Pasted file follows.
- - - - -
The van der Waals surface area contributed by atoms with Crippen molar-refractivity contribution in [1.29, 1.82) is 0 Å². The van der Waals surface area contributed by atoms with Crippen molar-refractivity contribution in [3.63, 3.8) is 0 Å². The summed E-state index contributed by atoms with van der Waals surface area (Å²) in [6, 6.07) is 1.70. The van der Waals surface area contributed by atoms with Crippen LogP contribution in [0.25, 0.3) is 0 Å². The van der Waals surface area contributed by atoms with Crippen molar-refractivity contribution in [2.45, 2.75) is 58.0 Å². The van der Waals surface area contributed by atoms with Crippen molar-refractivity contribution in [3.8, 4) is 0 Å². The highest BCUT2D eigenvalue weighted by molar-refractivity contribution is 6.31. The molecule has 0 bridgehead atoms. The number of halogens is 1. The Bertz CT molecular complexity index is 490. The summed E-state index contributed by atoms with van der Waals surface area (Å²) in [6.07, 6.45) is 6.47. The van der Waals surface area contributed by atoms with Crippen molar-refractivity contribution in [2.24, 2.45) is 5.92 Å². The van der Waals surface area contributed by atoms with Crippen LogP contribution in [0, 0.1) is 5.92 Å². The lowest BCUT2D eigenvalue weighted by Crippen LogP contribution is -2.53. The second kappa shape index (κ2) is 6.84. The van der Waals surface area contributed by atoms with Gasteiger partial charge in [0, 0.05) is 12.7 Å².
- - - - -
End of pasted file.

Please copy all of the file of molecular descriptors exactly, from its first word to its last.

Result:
The van der Waals surface area contributed by atoms with Crippen molar-refractivity contribution in [1.29, 1.82) is 0 Å². The van der Waals surface area contributed by atoms with Crippen molar-refractivity contribution in [3.63, 3.8) is 0 Å². The summed E-state index contributed by atoms with van der Waals surface area (Å²) in [6, 6.07) is 1.70. The van der Waals surface area contributed by atoms with Crippen LogP contribution in [0.25, 0.3) is 0 Å². The van der Waals surface area contributed by atoms with Crippen molar-refractivity contribution in [2.45, 2.75) is 58.0 Å². The van der Waals surface area contributed by atoms with Crippen molar-refractivity contribution in [3.8, 4) is 0 Å². The highest BCUT2D eigenvalue weighted by molar-refractivity contribution is 6.31. The molecule has 0 bridgehead atoms. The number of halogens is 1. The Bertz CT molecular complexity index is 490. The summed E-state index contributed by atoms with van der Waals surface area (Å²) in [6.07, 6.45) is 6.47. The van der Waals surface area contributed by atoms with Crippen molar-refractivity contribution in [2.24, 2.45) is 5.92 Å². The van der Waals surface area contributed by atoms with Crippen LogP contribution in [0, 0.1) is 5.92 Å². The lowest BCUT2D eigenvalue weighted by Crippen LogP contribution is -2.53. The second kappa shape index (κ2) is 6.84. The van der Waals surface area contributed by atoms with Gasteiger partial charge in [0, 0.05) is 12.7 Å².